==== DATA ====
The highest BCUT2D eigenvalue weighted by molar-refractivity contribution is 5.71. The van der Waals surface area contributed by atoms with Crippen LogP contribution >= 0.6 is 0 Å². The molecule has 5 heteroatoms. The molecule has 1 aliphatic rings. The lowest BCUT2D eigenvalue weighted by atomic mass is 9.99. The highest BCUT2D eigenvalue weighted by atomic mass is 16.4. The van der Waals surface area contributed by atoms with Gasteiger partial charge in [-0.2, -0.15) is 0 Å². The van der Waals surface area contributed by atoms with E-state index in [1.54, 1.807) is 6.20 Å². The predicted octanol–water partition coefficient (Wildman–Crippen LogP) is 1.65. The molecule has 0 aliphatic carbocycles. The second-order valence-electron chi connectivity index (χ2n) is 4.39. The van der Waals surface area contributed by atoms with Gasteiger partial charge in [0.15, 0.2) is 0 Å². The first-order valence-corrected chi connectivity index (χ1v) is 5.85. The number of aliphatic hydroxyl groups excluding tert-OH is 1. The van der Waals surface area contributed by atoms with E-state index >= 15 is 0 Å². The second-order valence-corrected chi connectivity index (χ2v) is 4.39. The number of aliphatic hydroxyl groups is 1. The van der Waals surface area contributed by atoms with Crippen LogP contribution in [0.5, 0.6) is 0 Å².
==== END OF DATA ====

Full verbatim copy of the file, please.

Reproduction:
The highest BCUT2D eigenvalue weighted by molar-refractivity contribution is 5.71. The van der Waals surface area contributed by atoms with Crippen LogP contribution >= 0.6 is 0 Å². The molecule has 5 heteroatoms. The molecule has 1 aliphatic rings. The lowest BCUT2D eigenvalue weighted by atomic mass is 9.99. The highest BCUT2D eigenvalue weighted by atomic mass is 16.4. The van der Waals surface area contributed by atoms with Gasteiger partial charge in [-0.2, -0.15) is 0 Å². The van der Waals surface area contributed by atoms with E-state index in [1.54, 1.807) is 6.20 Å². The predicted octanol–water partition coefficient (Wildman–Crippen LogP) is 1.65. The molecule has 0 aliphatic carbocycles. The second-order valence-electron chi connectivity index (χ2n) is 4.39. The van der Waals surface area contributed by atoms with Gasteiger partial charge in [0.15, 0.2) is 0 Å². The first-order valence-corrected chi connectivity index (χ1v) is 5.85. The number of aliphatic hydroxyl groups excluding tert-OH is 1. The van der Waals surface area contributed by atoms with E-state index >= 15 is 0 Å². The second-order valence-corrected chi connectivity index (χ2v) is 4.39. The number of aliphatic hydroxyl groups is 1. The van der Waals surface area contributed by atoms with Crippen LogP contribution in [0.5, 0.6) is 0 Å².